In a case discussion, students are forced to constantly pay attention to what’s being said, to continually integrate everything as the class moves forward, to synthesize hours of reading the night before, and to think one-step ahead of the discussion. You do this all while being prepared to jump into the conversation and provide relevant, timely, and insightful comments. This is a complete 180-degree turn from my time at Stanford, where many of my classes were often about professors lecturing for the full class and dumping thousands of facts into our heads.

Most people think the case method exists only in business school, but that’s not true at all. The case method, originally called the casebook method, has been around in law school longer than in business school. For a given class, a professor will assign several cases from the casebook to read, and the professor will ask students questions, pushing students to discuss legal rules and think critically about the ambiguous situations. As part of the experience, students discuss opposing viewpoints, and the professor will debate with students by asking and answering questions (i.e. Socratic Method). This is all done to stimulate thinking, empower students to come up with ideas, and illustrate concepts and theories.

Just last week, I experienced this in my Summer Law Prep Program at Northwestern. The summer prep program is for incoming first year students who want to get a head start on law school before classes actually begin. The program received applications from most of the incoming Northwestern class, and they selected 30 or so participants. We spent the full day, from 9:00am to 4:30pm, taking classes, listening to panels, reading legal cases, and participating in case discussions. During the week we learned from various members of Northwestern Law’s faculty, met with current students, and visited attorneys at the sponsoring law firm based in Chicago. Just this past Wednesday, this law firm was gracious enough to host us at their offices and provide us with a nice meal and chat with us about working in the legal industry.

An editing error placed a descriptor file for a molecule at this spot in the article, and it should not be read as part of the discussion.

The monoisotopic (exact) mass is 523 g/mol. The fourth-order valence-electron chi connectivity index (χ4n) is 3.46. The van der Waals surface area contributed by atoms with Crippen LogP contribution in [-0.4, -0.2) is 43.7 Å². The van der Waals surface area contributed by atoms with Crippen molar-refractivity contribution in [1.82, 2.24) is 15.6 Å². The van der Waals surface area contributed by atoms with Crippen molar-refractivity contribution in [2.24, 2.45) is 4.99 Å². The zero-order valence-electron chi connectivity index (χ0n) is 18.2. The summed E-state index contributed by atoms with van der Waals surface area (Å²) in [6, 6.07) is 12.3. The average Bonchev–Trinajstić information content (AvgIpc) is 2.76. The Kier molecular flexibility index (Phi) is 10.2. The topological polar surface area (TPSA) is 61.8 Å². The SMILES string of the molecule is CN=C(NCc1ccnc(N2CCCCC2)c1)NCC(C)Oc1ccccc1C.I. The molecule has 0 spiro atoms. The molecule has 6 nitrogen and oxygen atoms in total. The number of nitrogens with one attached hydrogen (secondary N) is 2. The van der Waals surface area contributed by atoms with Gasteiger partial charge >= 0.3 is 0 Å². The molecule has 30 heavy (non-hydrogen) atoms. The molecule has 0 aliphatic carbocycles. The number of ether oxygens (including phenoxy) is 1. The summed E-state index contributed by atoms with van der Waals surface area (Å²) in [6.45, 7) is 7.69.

For me, the program really helped illuminate what it really takes to do well in case discussions. I also noticed how the case discussion at the law school is different from the case discussions in business school. In law school, the discussions tend be a bit more focused than b-school discussions. Also, law students tend to focus on the details of a case, whereas MBAs are more interested in the broader implications. Additionally, in law school the cases are shorter, more technical, and care more about building consensus among differing opinions, whereas business school cases often extend for an entire class, are more cross-functional in nature, and value the individual perspectives.

That said, the one similarity I found is that for the truly engaged participant, the case method can help to refine your professional leadership style. Think about it for a second. Just like working the real world, as a student you have to analyze a variety of difficult issues and engage in high-stakes discussions where the results that have complex economic and political effects. In preparation for the discussion before class, you have to uncover the issues at hand, develop supporting analysis, and come up with recommendations, all under time pressure and with limited information available.

In the classroom, you must articulate your response in front of smart and sometimes critical classmates, most who have different perspectives than you and many whom you want to impress. These are the experiences business and legal leaders go through every day, and in a case discussion, you get the chance to practice that over and over again. I am excited to take these these types of courses at both business and law school. And I’m thankful to have a head start because of my summer program at Northwestern.

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Monday, August 24th, 2009 Law School, Leadership No Comments

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Jeremy C Wilson is a JD-MBA alumni using his site to share information on education, the social enterprise revolution, entrepreneurship, and doing things differently. Feel free to send along questions or comments as you read.

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The contents of this blog are mine personally and do not reflect the views or position of Kellogg, Northwestern Law, the JD-MBA program, or any firm that I work for. I only offer my own perspective on all issues.